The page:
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Complete Question Explanation

The correct answer choice is (A).

Answer choice (A): This is the correct answer choice.

Answer choice (B):

Answer choice (C):

Answer choice (D):

Answer choice (E):

This explanation is still in progress. Please post any questions below!
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I selected answer choice D and I am unsure as to why this is not correct. I thought that what is written in D - "the boundaries of applicability of terms may sometimes be difficult to determine, but the core meanings of the terms are well established" - is the same as what is said in lines 4-8 - "the boundaries of the application of a term are often unclear. Nevertheless, they maintain that the system of legal rule by and large rests on clear core meanings that do determine definite outcomes for most cases". I can see how the correct answer (A) is also correct, but is more general. Can you please explain why D is incorrect and why I should have chosen A over D? Thank you for your time.
 Francis O'Rourke
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Hi Sandberg,

The lines you cited do tell us that in most cases, the core meanings are clear. However Answer choice (D) implies that the core meanings are clear in all cases.

We do not know if most scholars today believe that the core meanings of all terms are well established in all cases, only that these scholars agree that "by and large", i.e. generally, the core meanings are clear.
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Hi Francis,

Thanks for your reply. I don't see how answer choice D implies that the core meanings are clear in all cases. How does meanings are "well established" imply meanings are clear in "all cases"? The use of the word "well", to me, makes it clear that it is not necessarily clear in all cases but it is clear in most cases. For example, a similar term using "well" is "well known". If I say that my father is well known in the community, I am not saying that everyone in the community knows my father, only that many people know him. Can you please explain this? Thank you so much for your time.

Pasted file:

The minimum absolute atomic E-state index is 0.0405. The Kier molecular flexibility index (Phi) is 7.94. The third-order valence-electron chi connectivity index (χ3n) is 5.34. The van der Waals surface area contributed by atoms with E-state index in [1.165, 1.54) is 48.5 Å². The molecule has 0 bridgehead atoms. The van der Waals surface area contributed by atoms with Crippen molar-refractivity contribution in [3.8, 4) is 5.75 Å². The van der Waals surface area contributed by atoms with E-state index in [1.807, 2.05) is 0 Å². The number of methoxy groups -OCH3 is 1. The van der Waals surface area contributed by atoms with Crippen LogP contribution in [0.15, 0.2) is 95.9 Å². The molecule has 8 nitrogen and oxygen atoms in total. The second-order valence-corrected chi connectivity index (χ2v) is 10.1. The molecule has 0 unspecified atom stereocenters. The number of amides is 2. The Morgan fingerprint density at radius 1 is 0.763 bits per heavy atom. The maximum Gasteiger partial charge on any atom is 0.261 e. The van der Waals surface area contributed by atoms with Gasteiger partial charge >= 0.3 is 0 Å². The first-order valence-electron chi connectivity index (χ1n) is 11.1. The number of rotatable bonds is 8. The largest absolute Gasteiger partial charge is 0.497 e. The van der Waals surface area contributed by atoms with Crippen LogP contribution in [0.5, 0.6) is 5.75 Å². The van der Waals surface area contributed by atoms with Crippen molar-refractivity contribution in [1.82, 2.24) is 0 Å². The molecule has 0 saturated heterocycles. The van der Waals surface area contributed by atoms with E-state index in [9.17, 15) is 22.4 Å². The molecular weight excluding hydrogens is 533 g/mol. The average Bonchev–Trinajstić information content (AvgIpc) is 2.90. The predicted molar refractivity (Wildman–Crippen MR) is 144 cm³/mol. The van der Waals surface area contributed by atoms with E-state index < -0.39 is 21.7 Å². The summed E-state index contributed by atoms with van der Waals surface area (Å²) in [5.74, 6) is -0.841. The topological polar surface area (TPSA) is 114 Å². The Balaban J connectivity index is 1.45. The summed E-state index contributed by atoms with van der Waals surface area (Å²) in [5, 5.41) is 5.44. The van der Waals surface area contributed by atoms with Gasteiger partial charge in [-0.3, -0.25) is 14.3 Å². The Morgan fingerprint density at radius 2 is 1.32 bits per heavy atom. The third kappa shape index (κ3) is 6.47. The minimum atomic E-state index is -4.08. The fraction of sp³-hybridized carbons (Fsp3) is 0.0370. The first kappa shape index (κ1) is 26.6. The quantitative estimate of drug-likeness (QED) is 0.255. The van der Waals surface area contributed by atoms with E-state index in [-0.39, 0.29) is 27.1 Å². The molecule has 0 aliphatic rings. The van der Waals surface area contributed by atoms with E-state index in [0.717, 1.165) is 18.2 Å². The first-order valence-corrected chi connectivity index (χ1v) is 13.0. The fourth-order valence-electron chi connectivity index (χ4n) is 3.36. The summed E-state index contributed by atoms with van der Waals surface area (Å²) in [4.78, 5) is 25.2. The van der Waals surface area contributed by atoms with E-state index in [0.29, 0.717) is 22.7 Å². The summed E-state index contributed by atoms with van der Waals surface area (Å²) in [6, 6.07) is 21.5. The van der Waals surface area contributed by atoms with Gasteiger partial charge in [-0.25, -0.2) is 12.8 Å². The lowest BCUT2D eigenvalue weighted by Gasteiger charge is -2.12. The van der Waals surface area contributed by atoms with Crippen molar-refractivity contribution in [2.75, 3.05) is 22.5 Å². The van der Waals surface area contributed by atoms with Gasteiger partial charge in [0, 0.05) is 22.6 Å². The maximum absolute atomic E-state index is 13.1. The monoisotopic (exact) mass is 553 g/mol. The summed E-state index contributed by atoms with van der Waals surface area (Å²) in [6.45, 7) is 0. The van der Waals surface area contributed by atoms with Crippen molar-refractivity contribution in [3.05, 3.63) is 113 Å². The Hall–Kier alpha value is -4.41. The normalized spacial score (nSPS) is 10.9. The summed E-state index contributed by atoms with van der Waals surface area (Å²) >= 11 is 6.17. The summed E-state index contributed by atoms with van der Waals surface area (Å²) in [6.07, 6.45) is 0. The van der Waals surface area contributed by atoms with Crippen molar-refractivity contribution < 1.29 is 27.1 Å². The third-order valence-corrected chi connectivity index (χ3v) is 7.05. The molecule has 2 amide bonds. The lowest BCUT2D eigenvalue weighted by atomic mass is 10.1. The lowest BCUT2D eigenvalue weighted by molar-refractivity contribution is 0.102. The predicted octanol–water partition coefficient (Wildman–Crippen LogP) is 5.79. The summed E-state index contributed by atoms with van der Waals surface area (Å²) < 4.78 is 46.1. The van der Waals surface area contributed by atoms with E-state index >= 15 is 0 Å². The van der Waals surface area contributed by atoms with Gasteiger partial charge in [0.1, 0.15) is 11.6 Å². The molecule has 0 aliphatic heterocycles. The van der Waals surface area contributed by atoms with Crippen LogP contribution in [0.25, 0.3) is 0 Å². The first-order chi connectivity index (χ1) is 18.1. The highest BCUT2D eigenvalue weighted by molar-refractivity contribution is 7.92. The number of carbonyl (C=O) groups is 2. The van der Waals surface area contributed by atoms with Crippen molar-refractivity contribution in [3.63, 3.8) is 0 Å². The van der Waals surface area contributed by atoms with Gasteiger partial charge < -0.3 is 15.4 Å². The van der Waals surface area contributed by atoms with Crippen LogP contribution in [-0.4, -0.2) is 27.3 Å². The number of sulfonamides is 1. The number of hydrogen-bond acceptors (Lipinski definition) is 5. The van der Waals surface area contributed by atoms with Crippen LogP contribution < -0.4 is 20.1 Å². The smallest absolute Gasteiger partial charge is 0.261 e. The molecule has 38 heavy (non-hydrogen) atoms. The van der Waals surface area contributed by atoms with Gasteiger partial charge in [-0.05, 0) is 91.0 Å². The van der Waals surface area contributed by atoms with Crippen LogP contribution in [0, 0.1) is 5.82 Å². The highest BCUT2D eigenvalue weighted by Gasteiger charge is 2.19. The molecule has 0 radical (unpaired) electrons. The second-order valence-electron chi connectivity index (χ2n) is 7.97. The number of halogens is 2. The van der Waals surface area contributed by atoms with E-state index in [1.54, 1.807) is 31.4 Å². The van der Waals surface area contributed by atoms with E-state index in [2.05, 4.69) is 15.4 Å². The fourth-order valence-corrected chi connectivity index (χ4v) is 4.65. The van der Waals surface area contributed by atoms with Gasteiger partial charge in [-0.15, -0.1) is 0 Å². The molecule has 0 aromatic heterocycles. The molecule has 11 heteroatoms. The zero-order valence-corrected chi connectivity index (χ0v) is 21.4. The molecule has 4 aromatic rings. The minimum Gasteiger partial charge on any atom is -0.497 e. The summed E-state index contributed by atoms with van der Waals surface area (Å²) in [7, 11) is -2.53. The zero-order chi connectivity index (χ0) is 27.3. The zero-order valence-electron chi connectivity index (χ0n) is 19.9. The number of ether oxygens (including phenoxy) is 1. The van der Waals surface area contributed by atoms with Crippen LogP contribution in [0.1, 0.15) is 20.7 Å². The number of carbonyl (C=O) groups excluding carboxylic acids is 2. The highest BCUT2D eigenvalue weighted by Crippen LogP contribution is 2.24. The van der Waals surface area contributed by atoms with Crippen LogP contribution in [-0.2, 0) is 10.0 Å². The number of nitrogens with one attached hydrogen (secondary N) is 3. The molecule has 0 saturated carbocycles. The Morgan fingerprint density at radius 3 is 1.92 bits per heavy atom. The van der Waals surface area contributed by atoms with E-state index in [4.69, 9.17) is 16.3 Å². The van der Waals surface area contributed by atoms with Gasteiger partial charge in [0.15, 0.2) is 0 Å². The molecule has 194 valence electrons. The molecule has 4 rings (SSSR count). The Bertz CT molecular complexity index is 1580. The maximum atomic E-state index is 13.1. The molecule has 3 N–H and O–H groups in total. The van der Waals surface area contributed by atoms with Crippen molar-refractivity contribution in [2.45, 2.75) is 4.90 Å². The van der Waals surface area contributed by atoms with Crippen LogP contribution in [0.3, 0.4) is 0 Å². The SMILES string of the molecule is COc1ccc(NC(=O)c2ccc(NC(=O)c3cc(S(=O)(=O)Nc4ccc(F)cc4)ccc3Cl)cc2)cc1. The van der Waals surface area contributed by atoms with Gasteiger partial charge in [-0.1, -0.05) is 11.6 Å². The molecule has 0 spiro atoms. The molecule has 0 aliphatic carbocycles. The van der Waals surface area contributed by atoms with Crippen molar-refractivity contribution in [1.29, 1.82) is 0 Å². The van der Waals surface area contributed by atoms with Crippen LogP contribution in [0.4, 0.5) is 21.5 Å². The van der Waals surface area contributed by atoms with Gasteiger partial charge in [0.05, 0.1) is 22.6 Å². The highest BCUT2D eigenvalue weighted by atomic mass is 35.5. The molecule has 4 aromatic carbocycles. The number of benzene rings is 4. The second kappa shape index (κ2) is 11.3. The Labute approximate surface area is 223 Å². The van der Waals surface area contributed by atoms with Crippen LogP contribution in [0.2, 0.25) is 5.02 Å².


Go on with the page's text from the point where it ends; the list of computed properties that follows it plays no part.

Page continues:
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Thanks for your follow-up question!

Answer choice (D) refers to the core meanings of terms (e.g., all terms) being well-established. In the legal world, if the meaning of something is well-established, it could be regarded as generally agreed upon, so that the outcome of a case will pretty rarely hinge on what a core term like "contract" or "murder" means. Whatever "well-established" means, it's probably opposite of "indeterminate" or "undefined."

Now contrast this with what the passage tells us about realist legal scholars. We are told in lines 10-15 that realists believe "indeterminacy pervades every part of the law." So they probably wouldn't agree that any particular term has a well-established meaning, as answer choice (D) suggests.

By contrast, we are told in lines 12-20 that realists argue that "linguistic vagueness" in any applicable rule in a case could produce multiple possible outcomes. This is pretty much word-for-word what answer choice (A) gives us -- a close match and the right answer!

Best of luck studying!
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I am consistently getting Infer RC questions wrong... does anyone have any tips on how to tackle these? Or what I should be looking for in wrong answers? And in the right answer? Thanks!!
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Hi biskam,

First question, are you prephrasing? As explained in the PowerScore Logical Reasoning Bible: "Prephrasing an answer involves quickly speculating on what you think the correct answer will be based on the information in the stimulus."

Approaching it in a different way can also be helpful, Nikki Siclunov wrote a great post about the link between Assumption questions and Must Be True questions that may be of great interest to you. ... Bedfellows

Let us know if this helps!
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Why is answer choice B incorrect? In A, the answer choice states that linguistic vagueness can cause indeterminacy in the outcome, but the passage states that legal scholars maintain that the system of legal rules by and large rests on clear core meanings that do determine definitive outcomes for most cases.
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 Dana D
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Hey Kavyakarthic,

Realists hold that there are always a cluster of rules relevant to the decision in any litigated case (line 12-13), however we do not know whether these rules are possibly contradictory, as answer choice (B) demands. Therefore, it would be hard for us to say that legal scholars today do or do not agree with this concept. "Any" litigated case in this answer choice means there is not even one case where the rules are very clear and not contradictory - but there could definitely be instances of this. This answer choice is too broad in its claim and unsupported by the passage. Realists worry there is a possibility of a case having conflicting rules to apply, but they do not assert that this is the issue in every single litigated case.

Hope that helps!

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